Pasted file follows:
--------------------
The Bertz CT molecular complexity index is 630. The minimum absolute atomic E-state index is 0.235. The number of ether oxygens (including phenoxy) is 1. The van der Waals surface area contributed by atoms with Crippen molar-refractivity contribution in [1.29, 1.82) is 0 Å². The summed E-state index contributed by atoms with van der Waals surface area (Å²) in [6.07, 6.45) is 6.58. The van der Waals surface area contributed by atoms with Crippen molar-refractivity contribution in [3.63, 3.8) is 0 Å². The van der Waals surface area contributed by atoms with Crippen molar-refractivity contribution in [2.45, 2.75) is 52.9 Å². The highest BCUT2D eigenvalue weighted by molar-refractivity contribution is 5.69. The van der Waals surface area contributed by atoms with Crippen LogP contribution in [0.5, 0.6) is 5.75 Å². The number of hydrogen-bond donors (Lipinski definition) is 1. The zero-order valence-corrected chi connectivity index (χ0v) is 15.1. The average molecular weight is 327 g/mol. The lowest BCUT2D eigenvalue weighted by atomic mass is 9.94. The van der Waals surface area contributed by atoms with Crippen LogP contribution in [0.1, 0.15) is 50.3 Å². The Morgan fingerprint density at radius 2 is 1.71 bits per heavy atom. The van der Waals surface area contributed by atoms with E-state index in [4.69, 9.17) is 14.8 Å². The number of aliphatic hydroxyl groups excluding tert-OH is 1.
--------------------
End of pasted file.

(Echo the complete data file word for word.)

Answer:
The Bertz CT molecular complexity index is 630. The minimum absolute atomic E-state index is 0.235. The number of ether oxygens (including phenoxy) is 1. The van der Waals surface area contributed by atoms with Crippen molar-refractivity contribution in [1.29, 1.82) is 0 Å². The summed E-state index contributed by atoms with van der Waals surface area (Å²) in [6.07, 6.45) is 6.58. The van der Waals surface area contributed by atoms with Crippen molar-refractivity contribution in [3.63, 3.8) is 0 Å². The van der Waals surface area contributed by atoms with Crippen molar-refractivity contribution in [2.45, 2.75) is 52.9 Å². The highest BCUT2D eigenvalue weighted by molar-refractivity contribution is 5.69. The van der Waals surface area contributed by atoms with Crippen LogP contribution in [0.5, 0.6) is 5.75 Å². The number of hydrogen-bond donors (Lipinski definition) is 1. The zero-order valence-corrected chi connectivity index (χ0v) is 15.1. The average molecular weight is 327 g/mol. The lowest BCUT2D eigenvalue weighted by atomic mass is 9.94. The van der Waals surface area contributed by atoms with Crippen LogP contribution in [0.1, 0.15) is 50.3 Å². The Morgan fingerprint density at radius 2 is 1.71 bits per heavy atom. The van der Waals surface area contributed by atoms with E-state index in [4.69, 9.17) is 14.8 Å². The number of aliphatic hydroxyl groups excluding tert-OH is 1.